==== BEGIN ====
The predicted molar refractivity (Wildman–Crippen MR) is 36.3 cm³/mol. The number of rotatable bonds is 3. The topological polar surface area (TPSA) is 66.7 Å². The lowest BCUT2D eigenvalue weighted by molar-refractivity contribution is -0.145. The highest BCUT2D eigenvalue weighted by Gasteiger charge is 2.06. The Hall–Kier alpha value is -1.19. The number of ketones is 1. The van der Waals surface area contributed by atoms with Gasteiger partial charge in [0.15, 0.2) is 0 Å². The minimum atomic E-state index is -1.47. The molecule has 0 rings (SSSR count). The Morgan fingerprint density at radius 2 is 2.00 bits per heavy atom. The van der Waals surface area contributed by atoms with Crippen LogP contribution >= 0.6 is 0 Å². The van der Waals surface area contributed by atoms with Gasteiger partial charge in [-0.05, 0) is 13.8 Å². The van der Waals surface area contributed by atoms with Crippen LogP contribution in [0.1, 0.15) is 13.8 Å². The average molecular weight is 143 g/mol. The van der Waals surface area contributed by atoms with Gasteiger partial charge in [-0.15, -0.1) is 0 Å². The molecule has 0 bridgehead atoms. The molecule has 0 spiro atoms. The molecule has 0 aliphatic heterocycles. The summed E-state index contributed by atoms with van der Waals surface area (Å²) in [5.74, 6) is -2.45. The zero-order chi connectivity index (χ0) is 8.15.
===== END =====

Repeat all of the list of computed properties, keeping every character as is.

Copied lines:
The predicted molar refractivity (Wildman–Crippen MR) is 36.3 cm³/mol. The number of rotatable bonds is 3. The topological polar surface area (TPSA) is 66.7 Å². The lowest BCUT2D eigenvalue weighted by molar-refractivity contribution is -0.145. The highest BCUT2D eigenvalue weighted by Gasteiger charge is 2.06. The Hall–Kier alpha value is -1.19. The number of ketones is 1. The van der Waals surface area contributed by atoms with Gasteiger partial charge in [0.15, 0.2) is 0 Å². The minimum atomic E-state index is -1.47. The molecule has 0 rings (SSSR count). The Morgan fingerprint density at radius 2 is 2.00 bits per heavy atom. The van der Waals surface area contributed by atoms with Crippen LogP contribution >= 0.6 is 0 Å². The van der Waals surface area contributed by atoms with Gasteiger partial charge in [-0.05, 0) is 13.8 Å². The van der Waals surface area contributed by atoms with Crippen LogP contribution in [0.1, 0.15) is 13.8 Å². The average molecular weight is 143 g/mol. The van der Waals surface area contributed by atoms with Gasteiger partial charge in [-0.15, -0.1) is 0 Å². The molecule has 0 bridgehead atoms. The molecule has 0 spiro atoms. The molecule has 0 aliphatic heterocycles. The summed E-state index contributed by atoms with van der Waals surface area (Å²) in [5.74, 6) is -2.45. The zero-order chi connectivity index (χ0) is 8.15.